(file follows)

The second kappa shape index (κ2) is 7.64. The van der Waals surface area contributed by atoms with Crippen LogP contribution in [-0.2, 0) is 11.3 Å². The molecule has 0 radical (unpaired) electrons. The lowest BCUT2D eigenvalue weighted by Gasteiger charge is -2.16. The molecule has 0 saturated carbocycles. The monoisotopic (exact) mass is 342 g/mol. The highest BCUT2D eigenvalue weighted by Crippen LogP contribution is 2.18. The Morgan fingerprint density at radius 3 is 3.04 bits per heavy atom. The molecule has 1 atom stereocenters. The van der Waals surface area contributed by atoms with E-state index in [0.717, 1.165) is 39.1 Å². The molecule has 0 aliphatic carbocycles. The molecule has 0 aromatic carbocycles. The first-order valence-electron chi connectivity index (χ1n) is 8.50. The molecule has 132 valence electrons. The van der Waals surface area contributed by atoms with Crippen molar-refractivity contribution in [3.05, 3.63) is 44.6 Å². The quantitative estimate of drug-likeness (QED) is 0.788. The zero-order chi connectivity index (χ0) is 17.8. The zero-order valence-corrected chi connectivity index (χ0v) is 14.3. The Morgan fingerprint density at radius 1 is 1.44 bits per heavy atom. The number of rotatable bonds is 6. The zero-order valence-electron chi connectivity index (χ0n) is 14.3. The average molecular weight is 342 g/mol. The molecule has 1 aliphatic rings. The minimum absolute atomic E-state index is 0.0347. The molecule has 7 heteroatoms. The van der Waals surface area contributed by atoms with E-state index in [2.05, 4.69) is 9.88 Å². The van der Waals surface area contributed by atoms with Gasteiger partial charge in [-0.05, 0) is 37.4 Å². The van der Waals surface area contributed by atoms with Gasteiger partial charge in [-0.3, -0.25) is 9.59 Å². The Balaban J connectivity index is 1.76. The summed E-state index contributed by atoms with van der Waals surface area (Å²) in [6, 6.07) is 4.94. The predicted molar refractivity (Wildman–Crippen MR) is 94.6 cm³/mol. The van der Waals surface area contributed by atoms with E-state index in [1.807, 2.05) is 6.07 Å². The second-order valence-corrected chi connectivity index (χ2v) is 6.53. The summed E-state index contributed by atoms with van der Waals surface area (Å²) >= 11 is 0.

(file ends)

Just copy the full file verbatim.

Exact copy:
The second kappa shape index (κ2) is 7.64. The van der Waals surface area contributed by atoms with Crippen LogP contribution in [-0.2, 0) is 11.3 Å². The molecule has 0 radical (unpaired) electrons. The lowest BCUT2D eigenvalue weighted by Gasteiger charge is -2.16. The molecule has 0 saturated carbocycles. The monoisotopic (exact) mass is 342 g/mol. The highest BCUT2D eigenvalue weighted by Crippen LogP contribution is 2.18. The Morgan fingerprint density at radius 3 is 3.04 bits per heavy atom. The molecule has 1 atom stereocenters. The van der Waals surface area contributed by atoms with E-state index in [0.717, 1.165) is 39.1 Å². The molecule has 0 aliphatic carbocycles. The molecule has 0 aromatic carbocycles. The first-order valence-electron chi connectivity index (χ1n) is 8.50. The molecule has 132 valence electrons. The van der Waals surface area contributed by atoms with Crippen molar-refractivity contribution in [3.05, 3.63) is 44.6 Å². The quantitative estimate of drug-likeness (QED) is 0.788. The zero-order chi connectivity index (χ0) is 17.8. The zero-order valence-corrected chi connectivity index (χ0v) is 14.3. The Morgan fingerprint density at radius 1 is 1.44 bits per heavy atom. The number of rotatable bonds is 6. The zero-order valence-electron chi connectivity index (χ0n) is 14.3. The average molecular weight is 342 g/mol. The molecule has 1 aliphatic rings. The minimum absolute atomic E-state index is 0.0347. The molecule has 7 heteroatoms. The van der Waals surface area contributed by atoms with E-state index in [2.05, 4.69) is 9.88 Å². The van der Waals surface area contributed by atoms with Gasteiger partial charge in [-0.05, 0) is 37.4 Å². The van der Waals surface area contributed by atoms with Gasteiger partial charge in [-0.3, -0.25) is 9.59 Å². The Balaban J connectivity index is 1.76. The summed E-state index contributed by atoms with van der Waals surface area (Å²) in [6, 6.07) is 4.94. The predicted molar refractivity (Wildman–Crippen MR) is 94.6 cm³/mol. The van der Waals surface area contributed by atoms with E-state index in [1.807, 2.05) is 6.07 Å². The second-order valence-corrected chi connectivity index (χ2v) is 6.53. The summed E-state index contributed by atoms with van der Waals surface area (Å²) >= 11 is 0.